The size of this social network can differ between types of influencers. Micro-influencers have a smaller number of followers compared to macro-influencers, who typically have 100.000 followers or more (Fuller, Gross, Zullo & Valentine, 2019). Although the number of followers of micro-influencers is smaller compared to macro-influencers, these followers will generally have a level of personal engagement beyond that of a macro-influencer (Fuller et al., 2019). This higher personal engagement will eventually lead to a higher perceived credibility (McCroskey & Teven, 1999).Because fees paid to these macro-influencers can range from thousands of dollars to hundreds of thousands of dollars for a promotional campaign (Fuller et al., 2019), the question is, whether investing in macro-influencers will be more effective than investing in micro-influencers with lower costs and a higher perceived credibility, and, thus, a lower resistance to the message (de Veirman et al., 2017). Earlier research has already found micro-influencers are characterized by credibility (Alassani & Göretz, 2019) due to their higher personal engagement compared to macro-influencers (Fuller et al., 2019; Lim et al., 2017). This research will, however, investigate this relationship again to confirm or disconfirm the already existing findings.

To build on existing literature, this research will examine whether the effect of the type of influencer on perceived credibility will be moderated by brand fit. By doing so, this research will fill this gap of knowledge. Nowadays, there are thousands of different influencers available on Instagram who all have different interests and other characteristics (Swant, 2016). It is important to look at the fit between influencer and brand (Breves, Liebers, Abt & Kunze, 2019). Influencer-brand fit, namely, has a positive influence on the image of the influencer and on the effectiveness of advertising, according to Breves et al. (2019). On the other hand, influencers endorsing

incongruous brands risk damaging their perceived credibility (Breves et al., 2019).

The final research question will be: What is the influence of type of influencer (micro-influencer vs. macro-(micro-influencer) on the (micro-influencers' perceived credibility? And is this relationship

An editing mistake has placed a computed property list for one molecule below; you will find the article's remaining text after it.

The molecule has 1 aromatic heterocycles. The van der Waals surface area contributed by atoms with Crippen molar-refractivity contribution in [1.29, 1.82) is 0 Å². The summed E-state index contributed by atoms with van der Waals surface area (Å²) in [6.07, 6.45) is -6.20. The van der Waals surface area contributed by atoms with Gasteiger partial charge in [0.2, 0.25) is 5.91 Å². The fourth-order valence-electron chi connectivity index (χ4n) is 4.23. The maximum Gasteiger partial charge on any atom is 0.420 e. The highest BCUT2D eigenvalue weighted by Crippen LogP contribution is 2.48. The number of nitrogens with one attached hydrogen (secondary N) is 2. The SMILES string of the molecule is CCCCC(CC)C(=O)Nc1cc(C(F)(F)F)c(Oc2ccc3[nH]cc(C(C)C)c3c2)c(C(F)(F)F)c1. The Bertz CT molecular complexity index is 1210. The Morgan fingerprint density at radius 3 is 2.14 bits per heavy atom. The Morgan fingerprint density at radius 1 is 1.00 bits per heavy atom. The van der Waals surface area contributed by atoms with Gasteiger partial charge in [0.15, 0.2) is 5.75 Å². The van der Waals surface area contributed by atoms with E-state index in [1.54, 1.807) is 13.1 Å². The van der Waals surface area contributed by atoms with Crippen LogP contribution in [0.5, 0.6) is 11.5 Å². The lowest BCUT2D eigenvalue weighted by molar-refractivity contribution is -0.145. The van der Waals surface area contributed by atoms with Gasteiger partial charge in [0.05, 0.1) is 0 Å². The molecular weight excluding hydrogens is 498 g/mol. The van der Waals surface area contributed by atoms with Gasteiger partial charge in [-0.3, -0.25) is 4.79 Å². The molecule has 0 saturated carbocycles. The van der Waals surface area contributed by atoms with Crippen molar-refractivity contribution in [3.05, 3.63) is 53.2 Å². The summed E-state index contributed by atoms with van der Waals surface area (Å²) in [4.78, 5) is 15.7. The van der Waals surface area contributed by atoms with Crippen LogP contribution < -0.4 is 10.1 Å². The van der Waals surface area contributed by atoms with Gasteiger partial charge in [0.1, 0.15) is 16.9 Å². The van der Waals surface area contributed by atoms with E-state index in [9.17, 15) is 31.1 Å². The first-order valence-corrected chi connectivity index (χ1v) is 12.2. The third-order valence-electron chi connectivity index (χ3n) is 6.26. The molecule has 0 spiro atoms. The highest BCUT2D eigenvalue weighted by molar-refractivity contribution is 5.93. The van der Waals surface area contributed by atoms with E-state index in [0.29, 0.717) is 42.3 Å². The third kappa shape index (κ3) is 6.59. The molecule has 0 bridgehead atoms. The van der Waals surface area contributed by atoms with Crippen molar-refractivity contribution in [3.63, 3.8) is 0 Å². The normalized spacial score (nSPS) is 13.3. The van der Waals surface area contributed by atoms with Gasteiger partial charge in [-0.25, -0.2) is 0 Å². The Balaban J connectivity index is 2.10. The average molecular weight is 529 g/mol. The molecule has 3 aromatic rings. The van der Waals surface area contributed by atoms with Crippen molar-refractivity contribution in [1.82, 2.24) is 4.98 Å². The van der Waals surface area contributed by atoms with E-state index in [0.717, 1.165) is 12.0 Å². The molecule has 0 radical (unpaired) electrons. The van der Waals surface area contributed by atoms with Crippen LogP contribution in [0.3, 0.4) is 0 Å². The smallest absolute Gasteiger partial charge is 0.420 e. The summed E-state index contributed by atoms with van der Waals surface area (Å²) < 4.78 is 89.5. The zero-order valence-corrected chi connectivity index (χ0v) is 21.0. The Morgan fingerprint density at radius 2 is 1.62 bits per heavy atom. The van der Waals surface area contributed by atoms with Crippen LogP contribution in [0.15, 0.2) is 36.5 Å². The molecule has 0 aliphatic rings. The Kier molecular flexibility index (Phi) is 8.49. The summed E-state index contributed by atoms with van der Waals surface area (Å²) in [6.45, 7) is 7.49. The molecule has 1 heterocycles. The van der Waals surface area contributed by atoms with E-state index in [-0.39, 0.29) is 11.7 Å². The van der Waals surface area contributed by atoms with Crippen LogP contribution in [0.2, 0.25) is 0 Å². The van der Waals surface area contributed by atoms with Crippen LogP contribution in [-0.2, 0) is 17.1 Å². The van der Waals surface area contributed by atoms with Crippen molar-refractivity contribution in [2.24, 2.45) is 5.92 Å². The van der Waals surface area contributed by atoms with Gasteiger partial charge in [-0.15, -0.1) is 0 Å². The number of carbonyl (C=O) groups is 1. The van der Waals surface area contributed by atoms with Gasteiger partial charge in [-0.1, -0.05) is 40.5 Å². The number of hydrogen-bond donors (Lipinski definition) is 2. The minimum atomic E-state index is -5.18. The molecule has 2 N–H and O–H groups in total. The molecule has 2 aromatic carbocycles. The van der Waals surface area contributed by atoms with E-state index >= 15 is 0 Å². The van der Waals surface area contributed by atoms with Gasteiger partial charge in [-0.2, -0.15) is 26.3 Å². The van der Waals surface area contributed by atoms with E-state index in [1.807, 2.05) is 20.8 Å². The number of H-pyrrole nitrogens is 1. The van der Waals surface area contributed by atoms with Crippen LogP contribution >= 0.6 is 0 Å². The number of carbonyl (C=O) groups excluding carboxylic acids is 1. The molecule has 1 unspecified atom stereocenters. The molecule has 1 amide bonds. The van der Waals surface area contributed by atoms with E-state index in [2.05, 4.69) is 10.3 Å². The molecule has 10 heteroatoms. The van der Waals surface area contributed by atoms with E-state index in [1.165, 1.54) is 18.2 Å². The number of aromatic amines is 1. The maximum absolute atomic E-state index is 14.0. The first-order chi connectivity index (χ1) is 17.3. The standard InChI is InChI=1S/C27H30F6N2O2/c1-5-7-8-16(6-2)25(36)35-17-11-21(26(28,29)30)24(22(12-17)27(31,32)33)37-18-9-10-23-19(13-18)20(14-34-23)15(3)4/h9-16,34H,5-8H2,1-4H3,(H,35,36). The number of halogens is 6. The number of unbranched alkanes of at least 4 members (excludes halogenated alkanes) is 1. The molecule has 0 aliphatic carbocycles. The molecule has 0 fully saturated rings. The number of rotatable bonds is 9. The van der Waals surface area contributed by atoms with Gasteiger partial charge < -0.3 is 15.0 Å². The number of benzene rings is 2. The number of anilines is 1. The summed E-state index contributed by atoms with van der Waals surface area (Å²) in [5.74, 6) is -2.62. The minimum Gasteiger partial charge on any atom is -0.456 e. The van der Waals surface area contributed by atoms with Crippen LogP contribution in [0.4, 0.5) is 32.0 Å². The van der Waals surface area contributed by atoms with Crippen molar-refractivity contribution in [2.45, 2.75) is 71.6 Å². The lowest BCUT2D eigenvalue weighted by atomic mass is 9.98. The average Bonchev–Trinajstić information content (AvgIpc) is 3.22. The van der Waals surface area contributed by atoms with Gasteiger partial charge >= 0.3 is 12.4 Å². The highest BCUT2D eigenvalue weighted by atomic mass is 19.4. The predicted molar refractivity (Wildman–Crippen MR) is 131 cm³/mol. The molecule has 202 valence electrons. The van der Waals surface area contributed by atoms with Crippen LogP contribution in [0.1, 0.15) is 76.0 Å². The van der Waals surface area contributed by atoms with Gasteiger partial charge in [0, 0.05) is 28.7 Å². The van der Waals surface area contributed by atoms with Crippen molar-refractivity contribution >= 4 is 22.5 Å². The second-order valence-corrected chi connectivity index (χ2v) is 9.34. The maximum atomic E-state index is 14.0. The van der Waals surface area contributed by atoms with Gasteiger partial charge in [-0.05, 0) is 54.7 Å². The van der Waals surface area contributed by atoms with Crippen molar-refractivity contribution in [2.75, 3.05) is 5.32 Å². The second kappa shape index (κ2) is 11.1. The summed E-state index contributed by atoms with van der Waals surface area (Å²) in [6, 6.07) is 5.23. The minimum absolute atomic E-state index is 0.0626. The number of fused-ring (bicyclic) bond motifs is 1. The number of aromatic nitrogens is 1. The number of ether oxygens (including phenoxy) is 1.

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Theoretical background

Influencer marketing

Companies increasingly turn to social media influencers, also known as

'micro-celebrities', in addition to using 'traditional' celebrities to add value to a brand (Schouten, Janssen & Verspaget, 2019). These 'micro-celebrities' could be, for example, vloggers or 'instafamous' personalities (Schouten, Janssen & Verspaget, 2019). Social media influencers are considered to be the most effective and cost-efficient marketing trend nowadays (Harrison, 2017).

Approximately 80% of online marketers claimed social media influencers are potential endorsers who boost their online businesses to higher levels, according to Media Kix marketing (Forbes, 2017). This is why advertisers are investing large budgets on influencer endorsements (Schouten, Janssen & Verspaget, 2019). Influencer marketing emphasizes the use of influencers to

communicate a brand’s message to reach the target audience (Lim, Cheah & Wong, 2017). Social media influencers are used to publicize product information and latest promotions to online followers on social media (Lim et al., 2017). These influencers, thus, typically engage with their followers by regularly updating them with the latest product information (Liu et al. 2012). They have built a sizeable social network of people following them (De Veirman et al., 2017) and represent a new type of independent third party endorser who shape audience attitudes through the use of social media (Freberg, Graham, McGaughey & Freberg, 2011). The size of their social network can differ between types of influencers. Influencers with less than 100.000 followers are known as micro-influencers, whereas macro-influencers typically have 100.000 followers or more (Fuller, Gross, Zullo & Valentine, 2019). Fees paid to these macro-influencers can range from thousands of dollars to hundreds of thousands of dollars for a promotional campaign (Fuller et al., 2019). However, followers of micro-influencers generally have a level of personal

engagement beyond that of a macro-influencer (Fuller et al., 2019).

Perceived credibility

It is clear now that social media influencers are likely to be interpreted as highly credible eWOM rather than paid advertising (de Veirman et al., 2017). This higher credibility generally leads to lower resistance to the message and is, as a result, more effective than traditional

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that showed social media influencers' messages are often perceived as more reliable and compelling to consumers. In these polls, consumers reported to be more likely to follow their favorite influencers' recommendations (Lim, Radzol, Cheah & Wong, 2017). According to Lim et al. (2017), due to social media influencers' amiability in building rapport with consumers, they are regarded as more credible, trustworthy and knowledgeable. This is especially the case for businesses that target the younger generations (Lim et al., 2017).